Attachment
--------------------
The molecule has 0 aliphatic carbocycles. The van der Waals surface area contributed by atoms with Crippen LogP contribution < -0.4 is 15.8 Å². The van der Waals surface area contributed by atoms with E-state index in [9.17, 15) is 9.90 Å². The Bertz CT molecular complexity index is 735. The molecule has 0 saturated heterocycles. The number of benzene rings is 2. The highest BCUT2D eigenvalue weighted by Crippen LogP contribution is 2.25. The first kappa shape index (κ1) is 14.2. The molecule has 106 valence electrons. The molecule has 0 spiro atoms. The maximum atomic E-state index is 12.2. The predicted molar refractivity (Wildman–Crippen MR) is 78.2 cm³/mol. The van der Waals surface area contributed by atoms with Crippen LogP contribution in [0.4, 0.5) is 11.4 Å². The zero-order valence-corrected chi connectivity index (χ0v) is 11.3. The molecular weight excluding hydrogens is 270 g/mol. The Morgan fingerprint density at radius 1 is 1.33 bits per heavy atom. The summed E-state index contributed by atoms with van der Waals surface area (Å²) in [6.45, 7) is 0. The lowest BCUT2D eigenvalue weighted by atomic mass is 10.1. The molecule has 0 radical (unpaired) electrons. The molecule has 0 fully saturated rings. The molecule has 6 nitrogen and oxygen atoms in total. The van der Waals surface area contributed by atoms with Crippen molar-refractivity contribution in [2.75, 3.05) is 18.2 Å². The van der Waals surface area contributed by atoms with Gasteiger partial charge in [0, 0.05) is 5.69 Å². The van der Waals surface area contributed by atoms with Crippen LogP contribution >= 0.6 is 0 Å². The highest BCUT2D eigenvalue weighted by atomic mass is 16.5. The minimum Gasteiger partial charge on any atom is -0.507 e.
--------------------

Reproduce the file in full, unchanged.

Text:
The molecule has 0 aliphatic carbocycles. The van der Waals surface area contributed by atoms with Crippen LogP contribution < -0.4 is 15.8 Å². The van der Waals surface area contributed by atoms with E-state index in [9.17, 15) is 9.90 Å². The Bertz CT molecular complexity index is 735. The molecule has 0 saturated heterocycles. The number of benzene rings is 2. The highest BCUT2D eigenvalue weighted by Crippen LogP contribution is 2.25. The first kappa shape index (κ1) is 14.2. The molecule has 106 valence electrons. The molecule has 0 spiro atoms. The maximum atomic E-state index is 12.2. The predicted molar refractivity (Wildman–Crippen MR) is 78.2 cm³/mol. The van der Waals surface area contributed by atoms with Crippen LogP contribution in [0.4, 0.5) is 11.4 Å². The zero-order valence-corrected chi connectivity index (χ0v) is 11.3. The molecular weight excluding hydrogens is 270 g/mol. The Morgan fingerprint density at radius 1 is 1.33 bits per heavy atom. The summed E-state index contributed by atoms with van der Waals surface area (Å²) in [6.45, 7) is 0. The lowest BCUT2D eigenvalue weighted by atomic mass is 10.1. The molecule has 0 radical (unpaired) electrons. The molecule has 0 fully saturated rings. The molecule has 6 nitrogen and oxygen atoms in total. The van der Waals surface area contributed by atoms with Crippen molar-refractivity contribution in [2.75, 3.05) is 18.2 Å². The van der Waals surface area contributed by atoms with Gasteiger partial charge in [0, 0.05) is 5.69 Å². The van der Waals surface area contributed by atoms with Crippen LogP contribution >= 0.6 is 0 Å². The highest BCUT2D eigenvalue weighted by atomic mass is 16.5. The minimum Gasteiger partial charge on any atom is -0.507 e.